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Zanalyst

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  • Banks fines: How much and where have they gone? [View news story]
    So Yoel, if it's been "More than seven years after the global financial collapse", what date are you using?

    To my recollection, the seven year mark will not occur until near the end of September 2015.

    It would be more meaningful (and more actionable) to know the amount of fines AND legal fees paid by individual banks relative to their net income during the period from Q3 2008 and Q4 2014.
    May 1, 2015. 10:13 AM | Likes Like |Link to Comment
  • Why The Fed Won't Save You From The Next Bear Market [View article]
    The article applies a historical perspective to today’s equity market trends; and, although well-presented and thoughtful, if in fact we are in a “new normal”, I’m not as convinced as many are that buying dips will be the way to go in response to the next significant market correction.

    Obviously, there are many metrics to consider in determining proper equity allocations, entry and exit points – to each his own. Since I’m not smart enough to call tops and bottoms using either technical or fundamental analyses, I plan to be “under-weighted” equities when (not if) clearing houses are designated as SIFI’s (TBTF) by the Fed, et al in the near future.

    At the next inevitable financial crisis, “clearing house” will take on a new meaning for market participants.

    Also, for those who rely on “stop orders” for protection, they need to ask their brokerage firm, asset manager, etc. how effective SO’s are in a “fast market”.
    Mar 11, 2014. 05:25 PM | 1 Like Like |Link to Comment
  • An interesting exercise in the always dangerous practice of extrapolation: A look at this week's H.4.1 update shows the Fed holding $1.583T of outstanding 10-year equivalents or, a record 30.32%. By extension then, only 69.68% remains for the private sector. Currently, the figure is rising ~0.3% per week as Bernanke and company snap up Treasury bonds (TLT, TBT). Were that pace to continue until 2018, the Fed would be in possession of virtually the entire market. Food for thought from ZeroHedge and Stone & McCarthy. [View news story]
    "Were that pace to continue until 2018, the Fed would be in possession of virtually the entire market."

    Actually, that's been part of the plan all along - acquire all of the UST debt - then forgive/cancel it - and nobody loses and everybody's happy!

    The TBTF/J banks (finance guys) have known this all along (which is why they are always there to "buy the dips") while the academics (econ guys) refuse to acknowledge this;

    firstly, because the econ guys need a perceived crisis so they can feel relevant and justify their totally, completely and utterly useless research grants; and,

    secondly, because they didn't think of it - notwithstanding the millions upon millions given to them in totally, completely and utterly useless research grant money.
    May 23, 2013. 10:50 PM | Likes Like |Link to Comment
  • More on the HSBC (HBC) loan portfolio sale: The package has a book value of $3.4B vs. the sale price of $3.2B, so the bank won't book too much of a loss. Newcastle Chairman Wes Edens said just days ago this could be the year when banks really start to unload non-performing loan portfolios, and the buy makes a nice addition ahead of the spinoff the company's residential business. [View news story]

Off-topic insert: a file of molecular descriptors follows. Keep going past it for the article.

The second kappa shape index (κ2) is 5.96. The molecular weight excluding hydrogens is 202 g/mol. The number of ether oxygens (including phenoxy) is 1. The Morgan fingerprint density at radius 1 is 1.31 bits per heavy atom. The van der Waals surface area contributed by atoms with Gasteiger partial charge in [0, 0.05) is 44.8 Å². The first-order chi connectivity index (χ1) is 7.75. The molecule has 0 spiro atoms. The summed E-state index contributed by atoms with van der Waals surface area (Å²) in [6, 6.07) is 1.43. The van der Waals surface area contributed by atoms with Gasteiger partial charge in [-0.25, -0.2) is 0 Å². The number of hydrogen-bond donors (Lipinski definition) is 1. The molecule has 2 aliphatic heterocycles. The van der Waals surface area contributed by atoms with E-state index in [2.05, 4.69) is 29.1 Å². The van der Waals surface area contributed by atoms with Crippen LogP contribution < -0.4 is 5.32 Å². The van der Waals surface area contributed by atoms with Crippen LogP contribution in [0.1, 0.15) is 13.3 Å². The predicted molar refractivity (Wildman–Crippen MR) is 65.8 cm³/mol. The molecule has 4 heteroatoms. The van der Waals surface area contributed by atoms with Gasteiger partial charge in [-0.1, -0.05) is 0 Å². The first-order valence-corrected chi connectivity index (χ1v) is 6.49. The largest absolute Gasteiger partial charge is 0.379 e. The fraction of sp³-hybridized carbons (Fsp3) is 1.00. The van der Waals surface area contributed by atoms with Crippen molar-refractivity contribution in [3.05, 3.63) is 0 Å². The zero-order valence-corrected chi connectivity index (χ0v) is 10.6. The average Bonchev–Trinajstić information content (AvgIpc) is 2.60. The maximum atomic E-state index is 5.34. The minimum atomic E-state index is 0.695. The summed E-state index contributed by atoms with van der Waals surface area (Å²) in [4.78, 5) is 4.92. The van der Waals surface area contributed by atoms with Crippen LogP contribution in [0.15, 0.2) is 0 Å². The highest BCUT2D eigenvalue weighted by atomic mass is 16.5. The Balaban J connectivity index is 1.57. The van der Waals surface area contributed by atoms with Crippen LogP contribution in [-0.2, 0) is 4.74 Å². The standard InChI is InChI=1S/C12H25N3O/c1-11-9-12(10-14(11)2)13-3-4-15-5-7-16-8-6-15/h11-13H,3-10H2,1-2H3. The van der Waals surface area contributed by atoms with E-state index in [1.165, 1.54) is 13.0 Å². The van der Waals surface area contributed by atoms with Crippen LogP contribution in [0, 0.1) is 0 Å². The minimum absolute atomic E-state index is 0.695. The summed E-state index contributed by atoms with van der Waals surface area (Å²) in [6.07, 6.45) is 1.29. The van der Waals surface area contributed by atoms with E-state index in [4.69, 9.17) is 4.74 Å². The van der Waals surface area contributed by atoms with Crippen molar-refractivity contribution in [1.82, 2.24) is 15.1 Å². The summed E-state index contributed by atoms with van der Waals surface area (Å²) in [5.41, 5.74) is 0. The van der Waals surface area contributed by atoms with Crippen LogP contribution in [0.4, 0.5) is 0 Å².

The latest headline should read:

    HSBC Loan Portfolio BV Magically Drops 20% In 6 Hours To Avoid “too much of a loss”

    • Tuesday, March 5, 9:03 AM ET
    “Newcastle Investment jumps 3.1% after inking a deal to acquire up to 50% of a $4.2B UPB portfolio of consumer loans - home and unsecured personal - from HSBC.”
    • Tuesday, March 5, 3:26 PM ET
    “More on the HSBC loan portfolio sale: The package has a book value of $3.4B vs. the sale price of $3.2B, so the bank won't book too much of a loss.”

    Now that’s efficiency – in just over 6 hours HSBC can reduce the BV of its loan portfolio it’s selling by about 20% ($4.2B to $3.4B) “so the bank won't book too much of a loss”.

    Cool – just think of the magic they can work when they have a whole quarter to play with the numbers! And it's all legal, too!

    Actually, bank regulators love it because not booking actual losses mitigates capital erosion - which is bank management's mandate don't you know.

    Once the banking industry learns to manage its regulator, then credit risk management is a snap!

    That's why I just l-o-v-e bank stocks!
    Mar 5, 2013. 09:36 PM | 1 Like Like |Link to Comment
  • Is A Perfect Storm Coming To The U.S. Grain Market? [View article]
    Thanks for publishing your well-supported analysis.

    Thoughtful, timely and actionable - can't ask for more than that!

    This trade prospect is definitely worth further consideration; and I also look forward to your future articles.
    Feb 21, 2013. 08:56 PM | Likes Like |Link to Comment
  • Reserve Releases At Banks: More Scrutiny Required. What Are They Thinking? [View article]
    Of course it's "rules based", but someone has to interpret and implement the rules; and to do so requires a high degree of subjectivity.

    Regulators are charged with the responsibility to determine (also subjectively) whether or not a bank's risk model and methodology adequately reflects the risks of loss within a bank's loan and investment portfolio.

    Bank examiners are very competent in identifying risks; however, if their regional directors will not support them, then the risks are not properly identified.

    Bank regulators are delaying loss recognition, HOPING that the economy will improve sufficiently for credit quality to improve or that the weaker banks will be absorbed by the better capitalized banks.

    In 2013, bank regulators will learn first hand what bankers have always known - HOPE is not a strategy for success.
    Dec 17, 2012. 10:38 AM | Likes Like |Link to Comment
  • Reserve Releases At Banks: More Scrutiny Required. What Are They Thinking? [View article]
    Excellent article and observations.

    Large bank CEO's are much better at managing earnings, regulators and politicians than they are at managing operating risk.

    In the current regulatory environment, reserve releases are progressively discretionary; in that, the larger the bank, the more subjective the risk model.

    But "looking at the larger picture" so to speak, the "loan-loss reserve release" phenomenon, leading to overstated banking profits throughout the financial services industry for the last 3 years or so, has materially distorted the industry's reported earnings results, as well as earnings capacity going forward.